Wednesday, December 9, 2015

At The Last Supper

John 13:21-38

“When Jesus had thus said, he was troubled in spirit, and testified, and said, Verily, verily, I say unto you, that one of you shall betray me.  Then the disciples looked one on another, doubting of whom he spake.” (john 13:21-22)

After washing the disciples’ feet, Jesus resumed his place at the table.  He was visibly troubled and told the disciples that one of them was going to betray him.  Because they couldn’t imagine any of the others doing it, each one began to ask if he thought it would be them, as Matthew 26:22 describes.  “And they were exceeding sorrowful, and began every one of them to say unto him, Lord, is it I?”  Judas knew exactly who it was but he didn’t want to call attention to himself.  Matthew 26:25 tells us, “Then Judas, which betrayed him, answered and said, Master, is it I? He said unto him, Thou hast said.”   When Judas asked, Jesus said in effect, “you said it”, indicating he knew and giving Judas a chance to change his mind.    

“Now there was leaning on Jesus' bosom one of his disciples, whom Jesus loved.  Simon Peter therefore beckoned to him, that he should ask who it should be of whom he spake.  He then lying on Jesus' breast saith unto him, Lord, who is it?” (John 13:23-25)

Three hundred fifty years before, Alexander the Great had conquered Israel and after the division of the Greek Empire, both the Seleucid and Ptolemaic empires had spread Greek culture.  The Jews had adopted many aspects of Greek culture themselves.  One of the practices was that of reclining on couches around the table at feasts and snacking for hours after the main meal, much like a group of college students lying on the floor around a bowl of popcorn.  John was lying next to Jesus and Peter signaled him to ask Jesus which one it was.   Notice that the paintings of the Last Supper are based on European ideas rather than the customs of the day.   

“Jesus answered, He it is, to whom I shall give a sop, when I have dipped it. And when he had dipped the sop, he gave it to Judas Iscariot, the son of Simon.  And after the sop Satan entered into him. Then said Jesus unto him, That thou doest, do quickly.” (John 13:26-27)

They were eating much the same way a group of friends might eat chips and dip.  When John asked who would betray him, Jesus said it would be the person who he handed the piece of bread he was dipping to.  He then gave the piece of bread to Judas.    Until that time Judas had been hesitating, but now he resolved to go ahead.  Jesus told him he better go get what he was going to do done quickly.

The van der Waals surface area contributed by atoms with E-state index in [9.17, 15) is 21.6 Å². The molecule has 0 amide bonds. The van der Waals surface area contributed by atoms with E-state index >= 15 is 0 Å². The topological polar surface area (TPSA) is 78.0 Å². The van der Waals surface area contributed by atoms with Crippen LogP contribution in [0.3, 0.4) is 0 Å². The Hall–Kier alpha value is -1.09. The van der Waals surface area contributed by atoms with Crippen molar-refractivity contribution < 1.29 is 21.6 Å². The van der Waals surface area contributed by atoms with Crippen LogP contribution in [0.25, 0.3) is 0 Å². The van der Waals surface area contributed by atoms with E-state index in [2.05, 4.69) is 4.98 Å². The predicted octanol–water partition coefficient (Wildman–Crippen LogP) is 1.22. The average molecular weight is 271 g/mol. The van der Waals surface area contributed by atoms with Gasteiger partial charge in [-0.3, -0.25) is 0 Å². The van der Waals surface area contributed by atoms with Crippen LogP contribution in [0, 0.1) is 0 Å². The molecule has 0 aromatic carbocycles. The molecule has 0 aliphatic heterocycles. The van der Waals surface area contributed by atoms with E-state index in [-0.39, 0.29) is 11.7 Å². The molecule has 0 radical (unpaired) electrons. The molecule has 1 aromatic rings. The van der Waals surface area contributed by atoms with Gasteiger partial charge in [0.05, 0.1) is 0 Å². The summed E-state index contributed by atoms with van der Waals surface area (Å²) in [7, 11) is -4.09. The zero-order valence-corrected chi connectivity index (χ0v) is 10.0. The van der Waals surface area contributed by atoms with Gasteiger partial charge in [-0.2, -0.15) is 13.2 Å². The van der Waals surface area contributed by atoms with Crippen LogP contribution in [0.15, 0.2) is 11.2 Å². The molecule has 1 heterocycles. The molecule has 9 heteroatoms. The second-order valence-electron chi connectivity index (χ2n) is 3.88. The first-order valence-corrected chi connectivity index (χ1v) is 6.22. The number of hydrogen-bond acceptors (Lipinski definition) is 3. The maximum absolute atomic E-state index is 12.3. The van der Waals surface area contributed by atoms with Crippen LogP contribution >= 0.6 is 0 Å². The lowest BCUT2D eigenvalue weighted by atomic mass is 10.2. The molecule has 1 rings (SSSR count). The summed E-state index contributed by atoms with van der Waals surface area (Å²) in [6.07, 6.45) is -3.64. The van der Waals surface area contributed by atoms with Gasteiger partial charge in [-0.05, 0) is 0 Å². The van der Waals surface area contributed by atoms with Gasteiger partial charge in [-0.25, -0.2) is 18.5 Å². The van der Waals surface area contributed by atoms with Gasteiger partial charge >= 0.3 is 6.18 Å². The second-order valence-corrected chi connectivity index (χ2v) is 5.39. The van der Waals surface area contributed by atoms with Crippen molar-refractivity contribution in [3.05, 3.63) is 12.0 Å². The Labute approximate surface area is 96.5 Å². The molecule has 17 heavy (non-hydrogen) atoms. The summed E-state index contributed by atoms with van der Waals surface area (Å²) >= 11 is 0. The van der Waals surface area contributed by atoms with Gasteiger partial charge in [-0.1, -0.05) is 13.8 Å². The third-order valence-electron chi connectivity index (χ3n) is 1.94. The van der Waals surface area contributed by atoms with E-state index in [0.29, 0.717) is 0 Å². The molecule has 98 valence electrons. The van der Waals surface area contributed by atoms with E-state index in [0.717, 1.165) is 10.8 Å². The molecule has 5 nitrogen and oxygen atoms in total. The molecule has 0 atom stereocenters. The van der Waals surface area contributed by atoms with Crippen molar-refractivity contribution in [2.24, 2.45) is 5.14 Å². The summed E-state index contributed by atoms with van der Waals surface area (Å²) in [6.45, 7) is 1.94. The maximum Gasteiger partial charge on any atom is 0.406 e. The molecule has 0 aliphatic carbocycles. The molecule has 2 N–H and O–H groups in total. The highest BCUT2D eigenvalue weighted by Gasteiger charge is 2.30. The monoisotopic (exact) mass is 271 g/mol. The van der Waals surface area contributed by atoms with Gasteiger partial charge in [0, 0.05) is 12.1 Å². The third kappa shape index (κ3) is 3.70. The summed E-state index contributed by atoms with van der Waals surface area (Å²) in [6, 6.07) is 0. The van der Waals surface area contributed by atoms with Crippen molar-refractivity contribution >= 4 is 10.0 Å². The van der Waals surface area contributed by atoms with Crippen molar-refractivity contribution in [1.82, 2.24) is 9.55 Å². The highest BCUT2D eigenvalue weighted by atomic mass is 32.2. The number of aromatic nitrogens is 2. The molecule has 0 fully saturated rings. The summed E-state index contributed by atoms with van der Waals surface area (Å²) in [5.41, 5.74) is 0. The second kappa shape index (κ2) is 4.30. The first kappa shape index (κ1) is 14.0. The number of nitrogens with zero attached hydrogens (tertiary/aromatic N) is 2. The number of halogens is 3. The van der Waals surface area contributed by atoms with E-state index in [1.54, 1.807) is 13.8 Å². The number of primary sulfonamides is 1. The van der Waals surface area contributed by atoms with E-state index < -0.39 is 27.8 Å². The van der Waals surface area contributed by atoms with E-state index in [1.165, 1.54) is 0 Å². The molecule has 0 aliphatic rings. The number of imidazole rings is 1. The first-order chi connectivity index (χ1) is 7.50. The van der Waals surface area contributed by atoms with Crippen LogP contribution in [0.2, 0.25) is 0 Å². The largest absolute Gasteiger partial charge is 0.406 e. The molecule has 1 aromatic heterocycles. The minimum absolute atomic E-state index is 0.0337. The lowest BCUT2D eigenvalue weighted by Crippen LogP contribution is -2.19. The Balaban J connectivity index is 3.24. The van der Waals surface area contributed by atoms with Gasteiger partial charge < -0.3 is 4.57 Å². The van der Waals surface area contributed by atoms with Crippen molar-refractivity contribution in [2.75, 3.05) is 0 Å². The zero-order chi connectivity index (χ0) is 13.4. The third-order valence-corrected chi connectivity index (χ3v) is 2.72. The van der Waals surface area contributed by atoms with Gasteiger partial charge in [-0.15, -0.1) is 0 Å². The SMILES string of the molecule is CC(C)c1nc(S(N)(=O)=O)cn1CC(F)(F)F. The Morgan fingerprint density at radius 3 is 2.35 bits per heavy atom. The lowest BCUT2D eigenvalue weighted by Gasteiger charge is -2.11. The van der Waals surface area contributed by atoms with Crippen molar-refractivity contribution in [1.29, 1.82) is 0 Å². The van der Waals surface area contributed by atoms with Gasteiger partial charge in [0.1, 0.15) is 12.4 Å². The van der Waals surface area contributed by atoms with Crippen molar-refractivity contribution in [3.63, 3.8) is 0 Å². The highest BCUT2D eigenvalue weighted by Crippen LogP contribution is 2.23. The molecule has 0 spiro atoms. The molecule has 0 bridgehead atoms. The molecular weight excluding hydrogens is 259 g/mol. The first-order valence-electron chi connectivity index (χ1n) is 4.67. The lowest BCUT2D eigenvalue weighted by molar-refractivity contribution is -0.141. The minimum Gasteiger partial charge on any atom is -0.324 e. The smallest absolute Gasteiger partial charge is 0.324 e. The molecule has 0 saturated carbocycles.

“Now no man at the table knew for what intent he spake this unto him.  For some of them thought, because Judas had the bag, that Jesus had said unto him, Buy those things that we have need of against the feast; or, that he should give something to the poor.  He then having received the sop went immediately out: and it was night.” (John 13:28-30)

Though Jesus had specifically identified Judas two or three times as the betrayer, none of them believed it would be him.   When Jesus told him to go do what he was going to do, some of them thought he was sending him to buy things for the feast of unleavened bread, which started that day, since he was the treasurer.  Others thought he was going to give something to the poor, since he had made such a big deal about helping the poor.   When Jesus handed him the piece of bread, Judas immediately left.  It was already dark. 

“Therefore, when he was gone out, Jesus said, Now is the Son of man glorified, and God is glorified in him.  If God be glorified in him, God shall also glorify him in himself, and shall straightway glorify him.  Little children, yet a little while I am with you. Ye shall seek me: and as I said unto the Jews, Whither I go, ye cannot come; so now I say to you.  A new commandment I give unto you, That ye love one another; as I have loved you, that ye also love one another.  By this shall all men know that ye are my disciples, if ye have love one to another.” (John 13:31-35)

After Judas left, Jesus told them that it was now time for God to be glorified witht eh completion of his plan.  He told the disciples that he would only be with them a little while longer, and that like he had told the Jews earlier, they could not go with him where he was going.  He gave them a new command, to love each other, stating that that would be the evidence by which the world would know whether they were really Christians.    Historically, fighting among those who claim to be Christians has turned many away from God. 

“Simon Peter said unto him, Lord, whither goest thou?

Jesus answered him, Whither I go, thou canst not follow me now; but thou shalt follow me afterwards.

Peter said unto him, Lord, why cannot I follow thee now? I will lay down my life for thy sake.

Jesus answered him, Wilt thou lay down thy life for my sake? Verily, verily, I say unto thee, The cock shall not crow, till thou hast denied me thrice.” (John 13:36-38)

Peter wanted to know where the Lord was going, that they couldn’t go with him.  Jesus said they couldn’t go at that time but they would follow him later.  Peter wanted to know why he couldn’t go right then.  After all, he would be willing to risk his life for the Lord.    Jesus asked if he was really willing to give his life.   It is one thing to make such a statement when the danger is kind of abstract, but it is a different thing when it is an immediate threat,  Jesus warned him that before the rooster crowed the next morning, within about six hours, Peter would have denied the Lord three times.   None of disciples thought anything could make them deny the lord, and surely not that easily.  Matthew 26:35 tells us, “Peter said unto him, Though I should die with thee, yet will I not deny thee. Likewise also said all the disciples.”  Until we have been in the situation, we don’t really know how we would respond.  

No comments:

Post a Comment